(3) a retired judge of the Circuit Court for Montgomery County that sits as the Orphans' Court for Montgomery County may be assigned by the Chief Judge of the Court of Appeals, upon approval of a majority of the Court of Appeals, to do an act that a judge of the Orphans' Court for Montgomery County is authorized to perform.
(4) a retired judge of the Circuit Court for Harford County that sits as the Orphans' Court for Harford County may be assigned by the Chief Judge of the Court of Appeals, upon approval of a majority of the Court of Appeals, to do an act that a judge of the Orphans' Court for Harford County is authorized to perform.
(5) Any judge assigned by the Chief Judge of the Court of Appeals pursuant to this section has all the power and authority pertaining to a judge of the court to which the judge is so assigned; and the judge's power and authority shall continue with respect to all cases (including any motion, or other matters incidental thereto) which may come before the judge by virtue of such assignment until the judge's action thereon shall be completed. In the absence of the Chief Judge of the Court of Appeals, the provisions of this section shall be applicable to the senior judge present in the Court of Appeals. The powers of the Chief Judge set forth in this section shall be subject to any rule or regulation adopted by the Court of Appeals.[1]

Amendments

  • Amended with the approval of Chapter 772, Acts of 1943, on November 7, 1944.
  • Amended with the approval of Chapter 10, Acts of 1966, on November 8, 1966.
  • Amended with the approval of Chapter 789, Acts of 1969, on November 3, 1970.
  • Amended with the approval of Chapter 681, Acts of 1977, on November 7, 1978.
  • Amended with the approval of Chapter 523, Acts of 1980, on November 4, 1980.
  • Amended with the approval of Maryland Retired Judges Assignment Act, Question 2 (1998) on November 3, 1998.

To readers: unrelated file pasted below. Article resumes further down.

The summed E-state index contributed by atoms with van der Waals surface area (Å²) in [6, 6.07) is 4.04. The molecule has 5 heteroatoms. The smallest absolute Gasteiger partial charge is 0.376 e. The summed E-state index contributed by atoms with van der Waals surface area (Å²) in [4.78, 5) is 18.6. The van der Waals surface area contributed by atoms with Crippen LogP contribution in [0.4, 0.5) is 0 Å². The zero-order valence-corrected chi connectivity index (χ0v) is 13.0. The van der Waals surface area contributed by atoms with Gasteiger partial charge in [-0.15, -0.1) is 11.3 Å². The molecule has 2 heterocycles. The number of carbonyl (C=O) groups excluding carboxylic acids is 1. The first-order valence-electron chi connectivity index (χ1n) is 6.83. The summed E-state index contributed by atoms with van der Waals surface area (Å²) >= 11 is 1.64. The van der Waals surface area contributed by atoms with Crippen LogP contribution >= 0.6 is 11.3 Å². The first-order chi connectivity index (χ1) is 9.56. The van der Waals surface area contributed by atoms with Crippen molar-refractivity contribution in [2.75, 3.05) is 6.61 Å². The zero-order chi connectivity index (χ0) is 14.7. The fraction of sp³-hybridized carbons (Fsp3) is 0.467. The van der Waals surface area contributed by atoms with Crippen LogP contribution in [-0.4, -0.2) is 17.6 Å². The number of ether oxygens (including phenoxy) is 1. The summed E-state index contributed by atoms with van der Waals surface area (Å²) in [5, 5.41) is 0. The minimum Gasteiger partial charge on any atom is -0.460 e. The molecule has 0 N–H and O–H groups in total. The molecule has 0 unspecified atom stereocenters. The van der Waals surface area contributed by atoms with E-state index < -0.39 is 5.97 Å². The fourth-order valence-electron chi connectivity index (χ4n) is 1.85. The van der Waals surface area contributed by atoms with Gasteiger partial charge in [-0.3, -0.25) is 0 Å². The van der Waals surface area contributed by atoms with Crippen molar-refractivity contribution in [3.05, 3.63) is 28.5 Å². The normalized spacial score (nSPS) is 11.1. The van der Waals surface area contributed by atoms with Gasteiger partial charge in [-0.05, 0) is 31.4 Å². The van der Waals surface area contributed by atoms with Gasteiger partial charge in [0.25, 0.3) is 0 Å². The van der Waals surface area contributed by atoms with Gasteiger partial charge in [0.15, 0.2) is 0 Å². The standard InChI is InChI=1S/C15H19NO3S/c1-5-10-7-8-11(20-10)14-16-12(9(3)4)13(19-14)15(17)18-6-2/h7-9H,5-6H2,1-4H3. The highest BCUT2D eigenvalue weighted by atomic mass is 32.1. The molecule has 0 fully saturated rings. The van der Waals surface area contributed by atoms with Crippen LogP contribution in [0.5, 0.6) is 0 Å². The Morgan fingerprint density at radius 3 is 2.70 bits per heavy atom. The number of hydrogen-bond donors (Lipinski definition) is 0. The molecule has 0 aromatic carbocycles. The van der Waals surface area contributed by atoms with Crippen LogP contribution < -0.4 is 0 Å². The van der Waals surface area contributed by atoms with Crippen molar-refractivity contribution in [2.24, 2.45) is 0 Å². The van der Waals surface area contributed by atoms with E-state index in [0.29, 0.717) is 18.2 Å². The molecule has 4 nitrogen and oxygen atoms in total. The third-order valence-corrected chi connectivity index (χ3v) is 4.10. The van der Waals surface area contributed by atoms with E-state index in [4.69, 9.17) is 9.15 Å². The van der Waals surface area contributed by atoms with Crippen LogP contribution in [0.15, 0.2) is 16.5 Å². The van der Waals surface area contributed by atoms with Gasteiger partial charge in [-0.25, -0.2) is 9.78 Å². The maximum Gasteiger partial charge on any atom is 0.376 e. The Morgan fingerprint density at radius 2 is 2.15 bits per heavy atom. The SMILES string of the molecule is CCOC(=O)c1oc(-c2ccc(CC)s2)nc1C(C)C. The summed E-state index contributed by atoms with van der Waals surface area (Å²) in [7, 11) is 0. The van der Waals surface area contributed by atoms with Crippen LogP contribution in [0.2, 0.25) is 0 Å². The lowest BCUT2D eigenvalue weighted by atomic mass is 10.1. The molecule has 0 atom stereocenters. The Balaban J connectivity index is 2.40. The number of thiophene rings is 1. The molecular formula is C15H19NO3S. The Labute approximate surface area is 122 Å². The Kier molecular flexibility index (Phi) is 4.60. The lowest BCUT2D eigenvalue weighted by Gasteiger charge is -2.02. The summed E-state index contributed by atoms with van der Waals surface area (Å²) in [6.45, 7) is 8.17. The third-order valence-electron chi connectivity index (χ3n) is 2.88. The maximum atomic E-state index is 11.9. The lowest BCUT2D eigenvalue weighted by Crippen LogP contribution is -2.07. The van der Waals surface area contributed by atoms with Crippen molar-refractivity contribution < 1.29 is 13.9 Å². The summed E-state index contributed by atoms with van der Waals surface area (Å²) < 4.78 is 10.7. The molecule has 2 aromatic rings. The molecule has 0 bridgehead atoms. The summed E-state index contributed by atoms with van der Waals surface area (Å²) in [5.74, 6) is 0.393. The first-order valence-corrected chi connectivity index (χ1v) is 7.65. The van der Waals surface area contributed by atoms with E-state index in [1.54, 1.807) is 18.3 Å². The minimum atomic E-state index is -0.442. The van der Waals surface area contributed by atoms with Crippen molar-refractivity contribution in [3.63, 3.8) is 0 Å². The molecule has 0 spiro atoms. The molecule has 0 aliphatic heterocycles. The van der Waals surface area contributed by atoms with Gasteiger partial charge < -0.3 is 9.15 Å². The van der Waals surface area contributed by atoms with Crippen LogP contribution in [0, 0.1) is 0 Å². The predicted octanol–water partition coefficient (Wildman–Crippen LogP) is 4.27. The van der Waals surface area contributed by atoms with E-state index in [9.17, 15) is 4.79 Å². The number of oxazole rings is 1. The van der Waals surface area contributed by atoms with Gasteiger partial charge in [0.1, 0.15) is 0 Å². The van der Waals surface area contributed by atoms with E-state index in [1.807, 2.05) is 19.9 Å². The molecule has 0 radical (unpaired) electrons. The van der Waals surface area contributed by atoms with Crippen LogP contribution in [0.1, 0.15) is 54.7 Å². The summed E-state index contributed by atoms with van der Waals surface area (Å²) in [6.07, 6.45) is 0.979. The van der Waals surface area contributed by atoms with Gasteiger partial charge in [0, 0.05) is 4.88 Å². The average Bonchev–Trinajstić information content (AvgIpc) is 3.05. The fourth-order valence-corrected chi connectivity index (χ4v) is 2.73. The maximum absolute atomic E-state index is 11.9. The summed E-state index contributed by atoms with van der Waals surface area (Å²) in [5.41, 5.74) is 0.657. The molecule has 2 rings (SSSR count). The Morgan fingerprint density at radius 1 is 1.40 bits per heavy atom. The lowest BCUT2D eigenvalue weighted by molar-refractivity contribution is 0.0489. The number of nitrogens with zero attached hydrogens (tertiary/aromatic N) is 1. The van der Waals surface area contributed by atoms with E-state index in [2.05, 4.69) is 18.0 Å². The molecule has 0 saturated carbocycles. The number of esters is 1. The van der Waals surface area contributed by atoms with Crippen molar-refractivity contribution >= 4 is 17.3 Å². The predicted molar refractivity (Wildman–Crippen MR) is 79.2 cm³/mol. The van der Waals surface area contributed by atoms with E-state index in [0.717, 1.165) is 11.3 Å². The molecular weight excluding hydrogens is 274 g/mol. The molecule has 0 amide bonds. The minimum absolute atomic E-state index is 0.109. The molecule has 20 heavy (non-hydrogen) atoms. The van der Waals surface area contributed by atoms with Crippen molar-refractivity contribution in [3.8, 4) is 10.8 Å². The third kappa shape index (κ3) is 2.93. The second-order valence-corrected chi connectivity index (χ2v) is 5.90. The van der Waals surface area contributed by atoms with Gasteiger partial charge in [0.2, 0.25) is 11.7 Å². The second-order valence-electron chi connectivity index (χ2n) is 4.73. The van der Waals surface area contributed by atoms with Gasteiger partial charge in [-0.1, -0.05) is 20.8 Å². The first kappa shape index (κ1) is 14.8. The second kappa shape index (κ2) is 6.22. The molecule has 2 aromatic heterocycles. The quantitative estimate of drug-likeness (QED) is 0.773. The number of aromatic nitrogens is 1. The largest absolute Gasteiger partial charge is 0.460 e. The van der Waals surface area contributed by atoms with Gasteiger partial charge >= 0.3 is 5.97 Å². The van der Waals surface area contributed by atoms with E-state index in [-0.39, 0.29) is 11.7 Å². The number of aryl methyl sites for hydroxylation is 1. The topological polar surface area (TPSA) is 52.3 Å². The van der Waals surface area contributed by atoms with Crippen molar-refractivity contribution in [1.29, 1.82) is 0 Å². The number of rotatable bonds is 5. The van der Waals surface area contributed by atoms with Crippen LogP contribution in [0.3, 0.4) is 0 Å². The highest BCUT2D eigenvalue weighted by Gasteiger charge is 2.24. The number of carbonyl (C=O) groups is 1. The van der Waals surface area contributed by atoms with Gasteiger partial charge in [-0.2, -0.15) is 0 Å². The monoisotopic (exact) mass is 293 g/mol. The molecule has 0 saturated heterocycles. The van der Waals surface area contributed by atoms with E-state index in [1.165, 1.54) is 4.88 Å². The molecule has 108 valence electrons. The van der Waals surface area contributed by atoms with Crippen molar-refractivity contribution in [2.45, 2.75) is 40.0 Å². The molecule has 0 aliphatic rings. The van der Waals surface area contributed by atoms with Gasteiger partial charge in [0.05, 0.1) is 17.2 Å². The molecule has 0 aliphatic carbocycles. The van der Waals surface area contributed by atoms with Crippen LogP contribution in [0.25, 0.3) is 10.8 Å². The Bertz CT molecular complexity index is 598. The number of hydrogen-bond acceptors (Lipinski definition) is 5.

Section 18A

Text of Section 18A:

Vacant.[1]

Amendments

  • Renumbered as Section 18 by Chapter 681, Acts of 1977, on November 7, 1978.

Part IIA: Interim Provisions

Section 18B

Text of Section 18B:

(a) For the purpose of implementing the amendments to this article, dealing with the selection and tenure of appellate court judges, the following provisions shall govern.

(b) Each judge of an appellate court who is in office for an elected term on the effective date of these amendments, unless he dies, resigns, retires, or is otherwise lawfully removed, shall continue in office until the general election next after the end of his elected term, or until his seventieth birthday, whichever first occurs. His continuance in office is then subject to the provisions of section 5A (c) and (d) of this article, applicable to judges of that court, but in no event shall any judge continue in office after his seventieth birthday.

(c) Each judge of a court specified in subsection (b) who is in office on the effective date of these amendments, but who has not been elected to that office by the voters, shall, within fifteen days after the effective date of these amendments, be reappointed to that office. His continuance in office is then subject to the provisions of section 5A (c) and (d) of this article, applicable to judges of that court, but in no event shall any judge continue in office after his seventieth birthday.[1]

Amendments

  • Amended with the approval of Chapter 551, Acts of 1975, on November 2, 1976.

Part III: Circuit Courts

Section 19

Text of Section 19:

The State shall be divided into eight Judicial Circuits, in manner following, viz.: The Counties of Worcester, Wicomico, Somerset, and Dorchester, shall constitute the First Circuit; the Counties of Caroline, Talbot, Queen Anne's, Kent and Cecil, the Second; the Counties of Baltimore and Harford, the Third; the Counties of Allegany, Garrett, and Washington, the Fourth; the Counties of Carroll, Howard and Anne Arundel, the Fifth; the Counties of Montgomery and Frederick, the Sixth; the Counties of Prince George's, Charles, Calvert, and St. Mary's, the Seventh; and Baltimore City, the Eighth.[1]

Amendments